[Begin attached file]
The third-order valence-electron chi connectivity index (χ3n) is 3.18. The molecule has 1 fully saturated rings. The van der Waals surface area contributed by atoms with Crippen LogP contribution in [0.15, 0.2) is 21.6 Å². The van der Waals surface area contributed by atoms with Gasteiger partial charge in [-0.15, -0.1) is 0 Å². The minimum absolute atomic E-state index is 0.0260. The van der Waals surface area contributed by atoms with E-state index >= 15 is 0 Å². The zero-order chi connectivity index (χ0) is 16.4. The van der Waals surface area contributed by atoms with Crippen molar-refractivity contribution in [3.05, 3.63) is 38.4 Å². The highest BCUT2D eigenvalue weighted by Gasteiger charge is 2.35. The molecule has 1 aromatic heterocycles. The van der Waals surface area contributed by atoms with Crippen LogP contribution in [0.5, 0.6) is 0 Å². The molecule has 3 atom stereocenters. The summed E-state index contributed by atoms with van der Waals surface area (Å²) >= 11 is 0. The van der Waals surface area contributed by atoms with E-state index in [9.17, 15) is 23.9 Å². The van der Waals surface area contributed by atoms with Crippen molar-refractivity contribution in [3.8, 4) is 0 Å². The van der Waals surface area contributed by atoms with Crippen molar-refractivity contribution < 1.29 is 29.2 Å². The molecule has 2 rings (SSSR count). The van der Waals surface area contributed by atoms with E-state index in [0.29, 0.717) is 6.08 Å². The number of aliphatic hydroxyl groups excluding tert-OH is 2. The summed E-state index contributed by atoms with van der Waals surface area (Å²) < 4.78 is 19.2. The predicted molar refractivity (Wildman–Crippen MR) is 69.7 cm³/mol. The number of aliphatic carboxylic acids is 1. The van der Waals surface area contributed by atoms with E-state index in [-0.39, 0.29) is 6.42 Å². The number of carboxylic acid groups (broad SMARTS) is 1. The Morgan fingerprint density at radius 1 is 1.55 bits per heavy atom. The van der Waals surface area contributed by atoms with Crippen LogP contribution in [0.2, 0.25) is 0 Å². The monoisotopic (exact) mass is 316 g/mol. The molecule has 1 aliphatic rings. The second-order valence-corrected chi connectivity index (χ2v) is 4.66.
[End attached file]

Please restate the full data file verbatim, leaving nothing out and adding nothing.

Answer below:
The third-order valence-electron chi connectivity index (χ3n) is 3.18. The molecule has 1 fully saturated rings. The van der Waals surface area contributed by atoms with Crippen LogP contribution in [0.15, 0.2) is 21.6 Å². The van der Waals surface area contributed by atoms with Gasteiger partial charge in [-0.15, -0.1) is 0 Å². The minimum absolute atomic E-state index is 0.0260. The van der Waals surface area contributed by atoms with E-state index >= 15 is 0 Å². The zero-order chi connectivity index (χ0) is 16.4. The van der Waals surface area contributed by atoms with Crippen molar-refractivity contribution in [3.05, 3.63) is 38.4 Å². The highest BCUT2D eigenvalue weighted by Gasteiger charge is 2.35. The molecule has 1 aromatic heterocycles. The van der Waals surface area contributed by atoms with Crippen LogP contribution in [0.5, 0.6) is 0 Å². The molecule has 3 atom stereocenters. The summed E-state index contributed by atoms with van der Waals surface area (Å²) >= 11 is 0. The van der Waals surface area contributed by atoms with E-state index in [9.17, 15) is 23.9 Å². The van der Waals surface area contributed by atoms with Crippen molar-refractivity contribution in [3.8, 4) is 0 Å². The van der Waals surface area contributed by atoms with Crippen molar-refractivity contribution < 1.29 is 29.2 Å². The molecule has 2 rings (SSSR count). The van der Waals surface area contributed by atoms with E-state index in [0.29, 0.717) is 6.08 Å². The number of aliphatic hydroxyl groups excluding tert-OH is 2. The summed E-state index contributed by atoms with van der Waals surface area (Å²) < 4.78 is 19.2. The predicted molar refractivity (Wildman–Crippen MR) is 69.7 cm³/mol. The number of aliphatic carboxylic acids is 1. The van der Waals surface area contributed by atoms with E-state index in [-0.39, 0.29) is 6.42 Å². The number of carboxylic acid groups (broad SMARTS) is 1. The Morgan fingerprint density at radius 1 is 1.55 bits per heavy atom. The van der Waals surface area contributed by atoms with Crippen LogP contribution in [0.2, 0.25) is 0 Å². The monoisotopic (exact) mass is 316 g/mol. The molecule has 1 aliphatic rings. The second-order valence-corrected chi connectivity index (χ2v) is 4.66.